For several weeks now, accusations have been flung back and forth between the election commission and the opposition about the voter register, a database of around 32 million voters that identifies those eligible to vote in the November elections. The stakes are potentially huge, as if the register is rigged, it will be difficult for observers at the polling stations to identify fraud.

The report is a confidential document written in early August by Zetes, a Belgian company contracted by the Congolese government to issue biometric voters cards.

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Unemployment is the world's fastest-rising worry, a BBC World Service survey covering 11,000 people in 23 countries suggests. The annual poll, called The World Speaks, gave people a list of concerns and asked which they had discussed with friends or family in the past month.

Corruption and poverty still ranked the highest, but unemployment was mentioned by 18% - six times the rate citing it in the first survey in 2009.

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The most talked about global issue in Ghana is unemployment, mentioned three times more frequently by Ghanaians than the global average (49% vs 16%). Corruption is the second most discussed issue (42%, twice as many as the global average) and is also the most serious global problem, rated as veryserious by 77 per cent of respondents. Extreme poverty (65%) and the spread of human diseases (58%) are ranked second and third respectively, and are rated comparably with the global averages (69% and 55%, respectively).

Click here for further findings

With almost 90 percent of polling places reporting, Congolese President Joseph Kabila appears to have won another five years in office with nearly half the vote. But the country will not know officially until Thursday due to a 48 hour delay in the release of final results.

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In a provocative lecture delivered to Pennsylvania University students and professors last Monday (on the eve of Founder's Day in Ghana), Gabby Asare Otchere-Darko described Ghana's first President as the "personification of the African tragedy of the 20th century." He said, it was ironic, but pregnant with subconscious meaning that BBC listeners voted Kwame Nkrumah as Africa's man of the Millennium in December 1999.
Postponement of Liberty Lecture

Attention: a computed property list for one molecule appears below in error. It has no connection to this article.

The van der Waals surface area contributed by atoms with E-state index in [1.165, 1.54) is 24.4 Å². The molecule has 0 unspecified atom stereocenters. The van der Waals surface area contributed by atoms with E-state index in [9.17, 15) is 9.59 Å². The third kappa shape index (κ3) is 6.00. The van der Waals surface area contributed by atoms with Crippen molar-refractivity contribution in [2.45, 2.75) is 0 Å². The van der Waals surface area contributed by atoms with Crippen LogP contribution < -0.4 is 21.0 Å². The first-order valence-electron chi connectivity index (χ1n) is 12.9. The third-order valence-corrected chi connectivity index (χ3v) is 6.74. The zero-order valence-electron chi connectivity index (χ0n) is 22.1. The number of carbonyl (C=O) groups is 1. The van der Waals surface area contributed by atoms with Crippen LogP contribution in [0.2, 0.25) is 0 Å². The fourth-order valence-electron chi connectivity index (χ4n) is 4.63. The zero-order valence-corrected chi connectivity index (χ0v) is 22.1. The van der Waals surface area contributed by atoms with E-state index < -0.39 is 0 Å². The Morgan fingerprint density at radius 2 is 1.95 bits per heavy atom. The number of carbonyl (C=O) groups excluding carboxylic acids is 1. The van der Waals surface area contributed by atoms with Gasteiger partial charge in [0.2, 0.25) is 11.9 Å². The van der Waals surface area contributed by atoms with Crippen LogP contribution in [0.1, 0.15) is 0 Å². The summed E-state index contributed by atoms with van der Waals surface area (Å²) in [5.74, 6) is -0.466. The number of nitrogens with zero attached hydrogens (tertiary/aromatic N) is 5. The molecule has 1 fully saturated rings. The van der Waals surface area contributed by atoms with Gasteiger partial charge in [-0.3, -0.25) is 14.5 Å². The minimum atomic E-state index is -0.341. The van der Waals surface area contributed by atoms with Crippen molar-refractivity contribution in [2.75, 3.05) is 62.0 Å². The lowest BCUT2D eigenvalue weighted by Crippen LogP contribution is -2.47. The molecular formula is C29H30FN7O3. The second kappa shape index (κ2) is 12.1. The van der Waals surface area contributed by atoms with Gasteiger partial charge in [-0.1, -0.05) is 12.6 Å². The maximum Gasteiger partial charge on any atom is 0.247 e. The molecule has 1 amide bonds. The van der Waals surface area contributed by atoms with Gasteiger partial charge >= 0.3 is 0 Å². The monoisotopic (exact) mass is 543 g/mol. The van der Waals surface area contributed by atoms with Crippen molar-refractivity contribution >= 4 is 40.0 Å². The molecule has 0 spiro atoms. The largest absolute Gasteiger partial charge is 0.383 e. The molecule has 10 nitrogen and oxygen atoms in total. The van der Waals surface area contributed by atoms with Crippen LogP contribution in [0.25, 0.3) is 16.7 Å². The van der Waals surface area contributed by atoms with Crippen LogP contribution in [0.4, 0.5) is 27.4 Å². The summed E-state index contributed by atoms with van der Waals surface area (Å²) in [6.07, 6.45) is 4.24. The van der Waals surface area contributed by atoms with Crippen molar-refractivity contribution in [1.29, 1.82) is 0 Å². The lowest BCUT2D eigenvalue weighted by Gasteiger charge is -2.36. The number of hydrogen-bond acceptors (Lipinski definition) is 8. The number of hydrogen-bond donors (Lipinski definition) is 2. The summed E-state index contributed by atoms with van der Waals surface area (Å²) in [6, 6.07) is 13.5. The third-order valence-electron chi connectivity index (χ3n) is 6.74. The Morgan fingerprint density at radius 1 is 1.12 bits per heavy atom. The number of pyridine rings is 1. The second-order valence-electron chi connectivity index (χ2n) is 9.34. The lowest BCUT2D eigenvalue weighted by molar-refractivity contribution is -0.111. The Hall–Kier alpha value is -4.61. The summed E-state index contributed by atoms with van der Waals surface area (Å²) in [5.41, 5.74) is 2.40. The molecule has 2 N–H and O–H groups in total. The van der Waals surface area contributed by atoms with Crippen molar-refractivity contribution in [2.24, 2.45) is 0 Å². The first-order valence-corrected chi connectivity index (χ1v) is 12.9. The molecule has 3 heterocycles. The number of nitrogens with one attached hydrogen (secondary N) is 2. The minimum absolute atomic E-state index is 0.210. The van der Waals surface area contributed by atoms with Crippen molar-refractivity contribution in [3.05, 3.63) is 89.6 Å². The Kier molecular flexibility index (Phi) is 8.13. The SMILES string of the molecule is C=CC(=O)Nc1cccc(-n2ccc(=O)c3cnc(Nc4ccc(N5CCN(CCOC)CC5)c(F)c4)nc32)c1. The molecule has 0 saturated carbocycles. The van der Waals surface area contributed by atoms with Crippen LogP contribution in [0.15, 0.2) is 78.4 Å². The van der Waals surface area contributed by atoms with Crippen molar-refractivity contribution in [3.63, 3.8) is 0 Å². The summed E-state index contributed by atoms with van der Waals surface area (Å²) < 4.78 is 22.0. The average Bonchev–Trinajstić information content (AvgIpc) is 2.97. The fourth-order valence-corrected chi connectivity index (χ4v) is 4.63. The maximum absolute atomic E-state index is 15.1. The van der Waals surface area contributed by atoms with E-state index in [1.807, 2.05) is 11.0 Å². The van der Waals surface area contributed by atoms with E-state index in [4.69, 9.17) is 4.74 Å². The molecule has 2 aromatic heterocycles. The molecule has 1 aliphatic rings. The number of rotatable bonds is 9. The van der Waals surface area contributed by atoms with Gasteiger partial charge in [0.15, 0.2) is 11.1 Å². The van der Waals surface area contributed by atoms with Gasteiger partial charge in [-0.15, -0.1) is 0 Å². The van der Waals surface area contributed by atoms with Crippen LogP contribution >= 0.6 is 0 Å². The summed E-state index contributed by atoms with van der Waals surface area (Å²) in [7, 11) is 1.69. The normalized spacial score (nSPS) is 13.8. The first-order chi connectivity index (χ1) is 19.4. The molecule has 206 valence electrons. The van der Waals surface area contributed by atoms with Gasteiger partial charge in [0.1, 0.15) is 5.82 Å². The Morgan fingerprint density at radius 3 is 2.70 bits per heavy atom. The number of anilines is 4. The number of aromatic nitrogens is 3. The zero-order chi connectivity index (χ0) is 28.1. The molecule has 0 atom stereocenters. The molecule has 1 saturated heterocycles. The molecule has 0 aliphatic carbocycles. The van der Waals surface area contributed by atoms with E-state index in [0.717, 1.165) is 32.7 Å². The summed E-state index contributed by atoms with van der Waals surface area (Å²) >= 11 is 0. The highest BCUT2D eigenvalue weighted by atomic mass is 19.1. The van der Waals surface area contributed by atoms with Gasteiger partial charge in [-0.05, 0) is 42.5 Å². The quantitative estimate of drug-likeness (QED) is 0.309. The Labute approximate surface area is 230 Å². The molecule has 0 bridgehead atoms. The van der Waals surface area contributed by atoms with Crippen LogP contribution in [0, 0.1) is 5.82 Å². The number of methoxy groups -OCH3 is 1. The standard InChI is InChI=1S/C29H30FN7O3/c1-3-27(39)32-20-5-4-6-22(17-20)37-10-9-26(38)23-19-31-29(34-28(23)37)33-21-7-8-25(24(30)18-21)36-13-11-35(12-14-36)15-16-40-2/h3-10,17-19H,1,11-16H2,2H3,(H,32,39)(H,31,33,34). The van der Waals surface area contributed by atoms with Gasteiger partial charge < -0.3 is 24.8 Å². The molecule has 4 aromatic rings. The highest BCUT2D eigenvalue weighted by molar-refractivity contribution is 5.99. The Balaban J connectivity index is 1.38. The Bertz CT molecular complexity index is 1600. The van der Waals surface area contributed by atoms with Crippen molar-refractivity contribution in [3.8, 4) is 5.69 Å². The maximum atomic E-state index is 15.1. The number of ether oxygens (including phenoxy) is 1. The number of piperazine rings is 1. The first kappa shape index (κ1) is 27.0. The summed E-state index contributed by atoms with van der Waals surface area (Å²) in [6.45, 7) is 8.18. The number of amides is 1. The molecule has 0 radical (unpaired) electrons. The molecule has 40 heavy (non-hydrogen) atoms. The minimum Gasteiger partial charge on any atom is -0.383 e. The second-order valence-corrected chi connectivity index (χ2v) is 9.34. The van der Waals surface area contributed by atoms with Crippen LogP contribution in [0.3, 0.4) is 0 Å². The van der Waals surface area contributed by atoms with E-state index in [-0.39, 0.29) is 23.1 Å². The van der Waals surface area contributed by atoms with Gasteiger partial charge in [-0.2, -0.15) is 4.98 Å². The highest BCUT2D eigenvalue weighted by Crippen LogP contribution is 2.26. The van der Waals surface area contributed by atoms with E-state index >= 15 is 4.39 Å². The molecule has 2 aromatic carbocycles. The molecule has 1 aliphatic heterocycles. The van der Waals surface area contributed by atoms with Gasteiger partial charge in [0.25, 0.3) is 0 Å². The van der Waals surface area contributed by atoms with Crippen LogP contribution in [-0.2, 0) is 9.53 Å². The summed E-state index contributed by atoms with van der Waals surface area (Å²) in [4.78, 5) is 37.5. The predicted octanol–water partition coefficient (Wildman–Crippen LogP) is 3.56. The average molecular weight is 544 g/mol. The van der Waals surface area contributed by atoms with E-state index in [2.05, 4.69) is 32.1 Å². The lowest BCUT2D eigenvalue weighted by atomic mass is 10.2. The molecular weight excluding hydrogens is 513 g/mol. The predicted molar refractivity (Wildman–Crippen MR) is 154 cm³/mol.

The Danquah Institute regrets to announce that the Liberty Lecture scheduled for this evening has been postponed to Wednesday, August 31, 2011. We regret deeply any inconvenience caused by this postponement.
Drug Trafficking: Has it really been reduced?
The Danquah Institute has questioned the validity of the claims from the Presidency that the incidence of drug trafficking in the country has been reduced. Even though President Mills during his campaign pledged to vigorously fight the menace, the reported shortage of drugs by the Narcotics Control Board (NACOB) last week can not be simply explained as the result of increased efforts by the government and security agencies.Nana Attobrah Quaicoe, Head of Research at the Danquah Institute remarked: “Governance is essentially about policies, legislations and enforcements and not mere indications or speculations; it is particularly worrying because it is difficult to point at any new policy or legislation of the new government in this regard. There is no statistics to back the claims, no coast guards nor sniffer dogs at border post and indeed we don’t even know of any increment in budgetary allocation to NACOB.”
BBC World Service Survey
The most talked about global issue in Ghana is unemployment, mentioned three times more frequently by Ghanaians than the global average (49% vs 16%). Corruption is the second most discussed issue (42%, twice as many as the global average) and is also the most serious global problem, rated as veryserious by 77 per cent of respondents. Extreme poverty (65%) and the spread of human diseases (58%) are ranked second and third respectively, and are rated comparably with the global averages (69% and 55%, respectively). Click here for further findings